Police investigating the death of a 60-year-old man who died while trying to rescue his daughter from a pub fight said last night that they had not ruled out treating the incident as murder.
John Burge suffered a heart attack after going to the aid of his daughter, Helen, 17, who was assaulted outside a pub on Sunday night. He was not attacked but detectives said they intended to submit a report to the Crown Prosecution Service and they had not discounted a murder charge.
Mr Burge, who had bypass heart surgery six years ago, ran to the Fox and Hounds pub near his home in Oxford after hearing that Helen and a girlfriend had been punched by a gang waiting outside.
Sally Hendy, the pub manager, said that the gang - including young men and women - had hit the girls in the face. "One went to get the father from the house next door and he came out to help," she said. "He fell to the ground. Someone called the police and ambulance but I think he was dead when they arrived."
Superintendent Cressida Dick said a post-mortem examination had shown that Mr Burge died from a heart attack. "[He] appeared to have received no assault injuries that would have contributed to his death," she said.
"He died, directly or indirectly, as a result of this incident. Clearly, that has to be treated as a suspicious death. We will be sending a report to the CPS. It would be wrong to prejudice what view the CPS or a coroner might take by discussing possible charges."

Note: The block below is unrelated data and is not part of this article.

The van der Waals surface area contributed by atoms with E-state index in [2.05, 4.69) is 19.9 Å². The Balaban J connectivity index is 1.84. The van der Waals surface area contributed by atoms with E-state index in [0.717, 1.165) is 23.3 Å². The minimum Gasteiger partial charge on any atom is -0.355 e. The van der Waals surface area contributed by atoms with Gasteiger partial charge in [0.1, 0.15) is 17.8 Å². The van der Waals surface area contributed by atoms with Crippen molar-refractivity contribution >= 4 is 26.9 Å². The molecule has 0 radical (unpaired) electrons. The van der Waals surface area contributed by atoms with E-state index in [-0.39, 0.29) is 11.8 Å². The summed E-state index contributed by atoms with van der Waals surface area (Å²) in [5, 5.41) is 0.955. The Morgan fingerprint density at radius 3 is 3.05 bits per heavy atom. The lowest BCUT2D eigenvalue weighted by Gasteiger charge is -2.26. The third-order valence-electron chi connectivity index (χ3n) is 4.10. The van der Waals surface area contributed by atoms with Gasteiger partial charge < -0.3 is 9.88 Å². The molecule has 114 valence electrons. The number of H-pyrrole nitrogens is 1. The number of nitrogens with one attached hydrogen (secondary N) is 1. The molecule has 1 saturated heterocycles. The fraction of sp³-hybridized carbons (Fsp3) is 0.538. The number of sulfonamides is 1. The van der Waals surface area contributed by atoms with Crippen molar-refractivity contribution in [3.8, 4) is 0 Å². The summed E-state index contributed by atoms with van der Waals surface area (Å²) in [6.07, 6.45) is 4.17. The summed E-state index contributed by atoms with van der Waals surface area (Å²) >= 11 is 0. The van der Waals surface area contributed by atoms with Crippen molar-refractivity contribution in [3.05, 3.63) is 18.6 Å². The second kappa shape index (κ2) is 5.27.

Despite attempts by paramedics and police to revive him, Mr Burge was pronounced dead on arrival at John Radcliffe hospital.
Police said that several young people were involved in the confrontation while others leaving the pub were looking on.
The pub's landlord, Nigel Rich, said: "There was a gang in here who left at about 11.45pm. They had done nothing wrong and they all left quite happily. I was busy clearing up and then the next thing I knew the police were here. There were a group of people and a body lying on the floor outside."
t Muggers who attacked two elderly blind people on an Easter morning stroll were yesterday branded "despicable" by police.
John Butcher, 82, was carrying a white stick and was leaning on the arm of Gladys Wainwright, 76, as they walked to a friend's house in York for Easter Sunday lunch when the two young robbers struck.
It was the first time Mr Butcher, of York, had gone out walking after a lengthy illness, according to Ms Wainwright, of Wakefield, West Yorkshire. Ms Wainwright lost pounds 100 in cash and her house keys.
Inspector Geoff Dodd of York police said: "This was a cynical crime, preying on people who are not only elderly but also unable to defend themselves in any way because of their blindness. It is despicable."Reuse content